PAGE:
Geohistorical Approach to the Evolution of International Relations


The article proposes a new, geohistorical research paradigm to the evolution of international relations which focuses on the methods of territorial control: the emergence and improvement of its ways and means, or in other words, in the context of capture division and development of land. In the framework of geohistory the development of human civilization is presented as the story of a particular spatial orders, nomoses, which change through geopolitical revolutions. The geohistorical approach is based on the recognition of the primacy of space for the destiny of the state as a territorial political society that is different from the blood communities that preceded it, and therefore for the academic study of international relations as primarily interstate relations. This is the basis for a specific ‘geomethodology’, the underlying thesis of which is that space predetermines the main manifestations of human activity, and the changes and development of the nature of this activity are due to the improvement of ways of mastering and controlling space. In the development of the provisions of such classical authors as Halford Mackinder and Karl Schmitt, the article shows that within the framework of geo­history, different dominant methods of controlling space replace each other. The most important points of bifurcation of the world civilizational process are the geopolitical revolutions caused by the contradictions between the ways of seizing and dividing the land and manifested in the transition from one spatial political order to another. The basic geohistorical stages of the regularity of the history of international relations are described, on the basis of which it is concluded that at present the world is on the verge of fundamental transformations of the world order that are connected with the discovery and development of the Cosmos and, most likely, will be comparable with the revolutionary transformations of the 16th­17th centuries, caused by the reclamation of the World Ocean.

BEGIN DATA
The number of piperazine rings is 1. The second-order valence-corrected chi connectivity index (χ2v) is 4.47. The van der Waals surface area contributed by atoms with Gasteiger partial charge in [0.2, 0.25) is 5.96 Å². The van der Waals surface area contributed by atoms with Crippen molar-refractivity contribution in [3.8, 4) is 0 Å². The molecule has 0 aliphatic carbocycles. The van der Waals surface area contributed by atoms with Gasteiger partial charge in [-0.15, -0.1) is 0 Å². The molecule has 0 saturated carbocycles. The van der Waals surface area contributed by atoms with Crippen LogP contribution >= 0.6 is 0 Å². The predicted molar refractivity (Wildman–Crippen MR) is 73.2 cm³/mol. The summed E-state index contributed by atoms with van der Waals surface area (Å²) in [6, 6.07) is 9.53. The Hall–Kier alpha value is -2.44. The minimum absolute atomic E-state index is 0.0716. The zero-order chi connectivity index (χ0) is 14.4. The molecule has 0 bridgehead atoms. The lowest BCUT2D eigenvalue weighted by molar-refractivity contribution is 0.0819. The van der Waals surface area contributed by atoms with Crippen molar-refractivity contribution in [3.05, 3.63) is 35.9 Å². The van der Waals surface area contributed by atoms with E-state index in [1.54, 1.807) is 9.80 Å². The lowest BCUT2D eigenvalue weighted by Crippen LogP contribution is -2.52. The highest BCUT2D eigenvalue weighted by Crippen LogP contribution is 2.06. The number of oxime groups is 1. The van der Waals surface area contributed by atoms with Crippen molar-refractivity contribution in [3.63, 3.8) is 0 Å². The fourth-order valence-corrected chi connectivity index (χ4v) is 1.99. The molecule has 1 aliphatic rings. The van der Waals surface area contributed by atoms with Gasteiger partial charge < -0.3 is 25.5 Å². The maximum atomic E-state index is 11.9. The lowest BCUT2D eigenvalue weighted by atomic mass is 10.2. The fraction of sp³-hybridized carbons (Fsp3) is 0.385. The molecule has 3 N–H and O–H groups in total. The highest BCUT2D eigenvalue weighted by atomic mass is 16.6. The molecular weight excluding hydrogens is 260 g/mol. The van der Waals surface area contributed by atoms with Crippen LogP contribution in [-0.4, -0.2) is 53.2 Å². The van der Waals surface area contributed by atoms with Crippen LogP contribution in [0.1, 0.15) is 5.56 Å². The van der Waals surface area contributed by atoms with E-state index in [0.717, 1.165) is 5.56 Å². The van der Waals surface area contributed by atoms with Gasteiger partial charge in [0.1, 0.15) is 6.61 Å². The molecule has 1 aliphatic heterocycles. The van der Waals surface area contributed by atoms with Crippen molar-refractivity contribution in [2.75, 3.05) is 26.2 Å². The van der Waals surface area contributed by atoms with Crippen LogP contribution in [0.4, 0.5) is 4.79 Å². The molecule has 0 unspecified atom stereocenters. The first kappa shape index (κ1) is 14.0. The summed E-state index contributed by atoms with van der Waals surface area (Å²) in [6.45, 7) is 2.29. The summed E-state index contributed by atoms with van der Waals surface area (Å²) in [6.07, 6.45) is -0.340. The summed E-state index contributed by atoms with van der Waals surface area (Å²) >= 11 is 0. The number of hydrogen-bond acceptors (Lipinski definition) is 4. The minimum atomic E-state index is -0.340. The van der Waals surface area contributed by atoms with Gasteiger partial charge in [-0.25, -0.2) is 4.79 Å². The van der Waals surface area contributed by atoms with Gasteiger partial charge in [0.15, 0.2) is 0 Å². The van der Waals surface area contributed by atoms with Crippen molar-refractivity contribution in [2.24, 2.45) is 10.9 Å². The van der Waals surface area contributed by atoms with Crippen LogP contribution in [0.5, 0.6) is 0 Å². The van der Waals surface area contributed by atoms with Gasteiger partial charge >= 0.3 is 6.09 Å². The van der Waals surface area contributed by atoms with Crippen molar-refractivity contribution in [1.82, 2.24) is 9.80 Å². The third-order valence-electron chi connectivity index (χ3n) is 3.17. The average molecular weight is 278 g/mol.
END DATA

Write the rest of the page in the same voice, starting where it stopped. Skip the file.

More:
Geohistory; geomethodology; space; nomos; space control; geohistorical epoch; geopolitical revolution.

Authors: Yevgeniy Sulima Maximilian Shepelev

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